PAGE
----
The ground breaking IATA e-freight initiative went “live” yesterday, and is now operational on the trade lanes between Dubai and Singapore, Hong Kong and London.
Led by Emirates Airline and Dubai Customs, the Dubai IATA e-freight implementation team started work in June 2008 and delivered IATA e-freight on schedule, in a co-ordinated exercise which also involved Dnata, Singapore Airlines, Cathay Pacific, British Airways, Schenker, DHL Global Forwarding, Kuehne and Nagel, Modern Freight Company, Freightworks, and the International Air Transport Association (IATA).
IATA e-freight is one of five “Simplifying the Business” projects led by IATA to improve service and cut costs. It puts in place business, technical and legal frameworks to enable airlines, freight forwarders, customs administrations, ground handling agents and governments to seamlessly exchange electronic information and e-documents instead of paper. IATA e-freight eliminates the need to send 13 paper documents with air cargo shipments, effectively streamlining processes, improving speed and reliability, and reducing costs.
Ram Menen, Divisional Senior Vice President Cargo for Emirates said: “The launch of IATA e-freight in Dubai takes us into a new, more efficient era for air cargo. Emirates has been one of the key supporters of this initiative, as we see clear benefits in having paper-free operations – efficiency and direct contribution to the bottomline. IATA e-freight is a revolution for a US$55 billion business that generates 12% of airline revenues and has broad implications for e-trade and the global economy.”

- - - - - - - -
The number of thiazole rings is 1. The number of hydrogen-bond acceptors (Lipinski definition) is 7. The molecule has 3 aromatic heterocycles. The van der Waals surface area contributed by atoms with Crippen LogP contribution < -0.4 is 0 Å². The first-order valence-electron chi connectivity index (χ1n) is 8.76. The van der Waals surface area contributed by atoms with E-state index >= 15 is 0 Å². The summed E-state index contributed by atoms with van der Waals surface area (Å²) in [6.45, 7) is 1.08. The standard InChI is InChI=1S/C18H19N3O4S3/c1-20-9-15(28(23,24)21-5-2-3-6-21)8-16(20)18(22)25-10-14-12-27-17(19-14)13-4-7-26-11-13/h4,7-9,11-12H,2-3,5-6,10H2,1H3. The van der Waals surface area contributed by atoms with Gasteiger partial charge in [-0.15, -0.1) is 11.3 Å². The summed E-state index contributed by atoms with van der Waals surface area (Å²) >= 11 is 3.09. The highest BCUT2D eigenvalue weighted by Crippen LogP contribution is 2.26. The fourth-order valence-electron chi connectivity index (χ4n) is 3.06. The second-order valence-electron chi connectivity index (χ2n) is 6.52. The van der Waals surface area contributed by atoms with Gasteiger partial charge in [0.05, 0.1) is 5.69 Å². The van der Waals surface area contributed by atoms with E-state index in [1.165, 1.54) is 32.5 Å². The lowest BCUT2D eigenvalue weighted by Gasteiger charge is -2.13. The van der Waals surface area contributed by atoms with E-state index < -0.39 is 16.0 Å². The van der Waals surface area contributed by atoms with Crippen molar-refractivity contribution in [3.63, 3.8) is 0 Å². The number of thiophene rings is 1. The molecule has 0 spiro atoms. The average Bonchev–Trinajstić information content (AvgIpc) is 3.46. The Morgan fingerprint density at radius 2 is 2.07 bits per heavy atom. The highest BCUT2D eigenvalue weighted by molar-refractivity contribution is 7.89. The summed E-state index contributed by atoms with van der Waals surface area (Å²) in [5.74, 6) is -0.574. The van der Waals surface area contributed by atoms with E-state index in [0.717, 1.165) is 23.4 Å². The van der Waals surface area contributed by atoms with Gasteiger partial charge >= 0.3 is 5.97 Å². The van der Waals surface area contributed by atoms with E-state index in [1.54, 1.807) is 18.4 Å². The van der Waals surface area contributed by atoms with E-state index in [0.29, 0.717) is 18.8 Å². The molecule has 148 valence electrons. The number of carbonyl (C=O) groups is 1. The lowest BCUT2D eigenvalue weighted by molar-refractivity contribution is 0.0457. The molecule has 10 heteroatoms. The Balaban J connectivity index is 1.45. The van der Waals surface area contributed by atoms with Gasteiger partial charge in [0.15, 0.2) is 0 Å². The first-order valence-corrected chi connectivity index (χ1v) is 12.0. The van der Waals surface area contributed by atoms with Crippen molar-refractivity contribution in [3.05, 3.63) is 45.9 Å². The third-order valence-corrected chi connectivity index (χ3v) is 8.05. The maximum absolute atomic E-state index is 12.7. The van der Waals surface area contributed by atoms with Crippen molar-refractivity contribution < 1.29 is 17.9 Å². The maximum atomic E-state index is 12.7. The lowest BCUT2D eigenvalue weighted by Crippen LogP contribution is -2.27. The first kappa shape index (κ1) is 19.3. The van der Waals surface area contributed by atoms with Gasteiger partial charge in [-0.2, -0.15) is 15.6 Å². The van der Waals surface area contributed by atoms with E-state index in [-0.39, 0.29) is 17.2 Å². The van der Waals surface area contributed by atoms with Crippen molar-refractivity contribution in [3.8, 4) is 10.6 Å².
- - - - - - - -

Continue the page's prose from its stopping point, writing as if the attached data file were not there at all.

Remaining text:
Mohammed Matar Al Marri, Executive Director for Cargo Operations from Dubai Customs said: “Over the past 10 years Dubai Customs has been at the forefront of Dubai Government departments improving the trade supply process; working with other government departments and the private sector to facilitate faster processing of legitimate trade movement in Dubai. Over the last 5 years we have seen an average yearly growth of more than 22% on the value of imports and exports in Dubai.
“Because of this growth Dubai Customs had already taken the necessary steps to deliver paperless trading to improve business performance and the timing of the IATA e-freight initiative is perfect as it compliments Customs’ other projects to make paperless trading a reality within Dubai. Currently, Dubai Customs processes over 75% of all declarations through electronic channels and by reaching this milestone of air cargo e-freight with our partners it further delivers goals that we have to facilitate e-trade across air, sea and land channels.”
Niranjan Navaratnarajah, Emirates Manager Cargo Systems & Revenue Planning and co-Chairperson of the Dubai implementation team said: “This successful launch of this initiative highlights the close cooperation between Dubai government, customs, and the airfreight industry, including airlines, freight forwarders, airport authorities and handling agents. It was heartening to see the community embracing the concept, and combining resources towards a common cause despite many challenges.”
Over the past year, IATA has assessed the readiness of 209 locations worldwide in addition to the original 6 e-freight sites. Of these, 46 countries, representing approximately 60% of global air-freight volumes, have the appropriate international treaties and high level customs framework in place to qualify for IATA e-freight.
In addition to Dubai, IATA e-freight is currently operational in Australia, Canada, Germany, Hong Kong, Luxembourg, Mauritius, the Netherlands, New Zealand, Singapore, South Korea, Sweden, the United Kingdom and the United States. The industry has set a deadline of the end of 2010 for the implementation of e-freight where feasible.